/C O R R E C T I O N -- National Association of Free Clinics/
Free Health Care for the Uninsured Is Coming to Atlanta This Month
ATLANTA, March 1 /PRNewswire/ -- Georgians struggling with the lack of health insurance will soon get much-needed help when the National Association of Free Clinics (NAFC) in conjunction with the Georgia Free Clinic Network (GFCN) holds its next C.A.R.E. Clinic at the Georgia International Convention Center in Atlanta on March 27 from 9:00 a.m. until 5:00 p.m.
This will be the sixth in a series of large, mostly one-day C.A.R.E. (Communities Are Responding Everyday) Clinics held around the country to bring together physicians and other health care professionals, as well as non-medical volunteers, to serve the needs of thousands of people who might otherwise go without medical care. Since last September, more than 7,000 uninsured patients received treatment at C.A.R.E. Clinics in Houston, New Orleans, Little Rock, Kansas City and Hartford.
"As long as affordable health insurance is not available for everyone, there will be a great need for the work that more than 1,200 free clinics across the country do every day," NAFC Executive Director Nicole Lamoureux said.
In Georgia, almost 18 percent of the non-elderly residents do not have health insurance.
"We are excited to be able to hold a C.A.R.E. Clinic in Georgia, where the work of free clinics is very much needed," Donna Looper, executive director of the Georgia Free Clinic Network, said. "A strong network of clinics and other safety-net providers exists throughout the state. Not only will patients receive immediate care at this event, but they also will be connected to this network that can offer them care on an ongoing basis."
In 2008, free clinics across the nation provided care to about 4 million uninsured people, including 175,000 in Georgia. In 2009, that doubled to about 8 million people, despite a decline in donations. A $1 donation to free clinics typically provides $5 worth of services.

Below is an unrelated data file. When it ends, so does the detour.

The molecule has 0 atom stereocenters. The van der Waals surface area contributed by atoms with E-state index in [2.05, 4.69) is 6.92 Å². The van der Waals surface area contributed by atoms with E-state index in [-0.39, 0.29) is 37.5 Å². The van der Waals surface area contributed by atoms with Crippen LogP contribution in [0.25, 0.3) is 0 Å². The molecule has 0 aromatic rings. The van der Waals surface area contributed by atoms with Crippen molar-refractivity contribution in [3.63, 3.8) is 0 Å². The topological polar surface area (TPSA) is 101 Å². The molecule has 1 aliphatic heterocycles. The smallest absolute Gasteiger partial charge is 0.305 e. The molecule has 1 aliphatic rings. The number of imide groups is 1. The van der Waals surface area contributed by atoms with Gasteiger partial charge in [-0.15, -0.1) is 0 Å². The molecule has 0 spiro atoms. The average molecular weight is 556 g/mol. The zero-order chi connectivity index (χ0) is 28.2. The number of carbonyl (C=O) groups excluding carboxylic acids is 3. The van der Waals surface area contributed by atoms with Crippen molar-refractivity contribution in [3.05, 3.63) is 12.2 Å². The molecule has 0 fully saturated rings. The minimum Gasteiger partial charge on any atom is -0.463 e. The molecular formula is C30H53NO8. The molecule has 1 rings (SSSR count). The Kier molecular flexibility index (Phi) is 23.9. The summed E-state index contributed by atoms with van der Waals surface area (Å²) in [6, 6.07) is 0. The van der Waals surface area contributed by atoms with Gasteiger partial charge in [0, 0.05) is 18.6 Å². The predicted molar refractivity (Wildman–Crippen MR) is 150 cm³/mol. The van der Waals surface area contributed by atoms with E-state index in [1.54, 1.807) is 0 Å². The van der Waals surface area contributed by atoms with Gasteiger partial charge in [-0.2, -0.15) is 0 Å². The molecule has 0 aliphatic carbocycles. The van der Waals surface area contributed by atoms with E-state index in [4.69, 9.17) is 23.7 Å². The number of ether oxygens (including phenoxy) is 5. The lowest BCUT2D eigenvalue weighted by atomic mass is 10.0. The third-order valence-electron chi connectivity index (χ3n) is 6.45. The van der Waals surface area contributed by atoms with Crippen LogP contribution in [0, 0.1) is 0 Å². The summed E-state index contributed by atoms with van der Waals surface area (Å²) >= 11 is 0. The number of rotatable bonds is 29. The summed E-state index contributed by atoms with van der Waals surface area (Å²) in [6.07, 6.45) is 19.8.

"It is important to note that being uninsured is not the same as being unemployed," Lamoureux said. "About 83 percent of uninsured people have jobs. At past C.A.R.E. Clinics, we found that many of the patients worked at two or more jobs but did not receive health insurance benefits. Some even worked as nurses or for insurance companies but still did not have insurance themselves."
Volunteers can register now for shifts between 9:00 a.m. and 5:00 p.m. on March 26, when the clinic will be set up, and between 7:00 a.m. and 7:00 p.m. on March 27.
Medical volunteers needed for the Atlanta clinic include doctors of medicine, doctors of osteopathy, nurse practitioners, physician's assistants, registered nurses, licensed vocational nurses, emergency medical technicians, medical administrators, licensed clinical social workers and more. Non-medical volunteers are needed to help with documentation, logistical support, patient intake and translation, as well as to be patient greeters and escorts. Help also is needed for setting up the clinic, as well as breaking it down.
Information for volunteers is available online at http://www.regonline.com/Atlanta_CARE_Clinic, as well as at http://freeclinics.us or http://www.gfcn.org. Those interested in appointments for patients at the clinic may call 1-877-233-5159 to sign up now.
SOURCE National Association of Free Clinics
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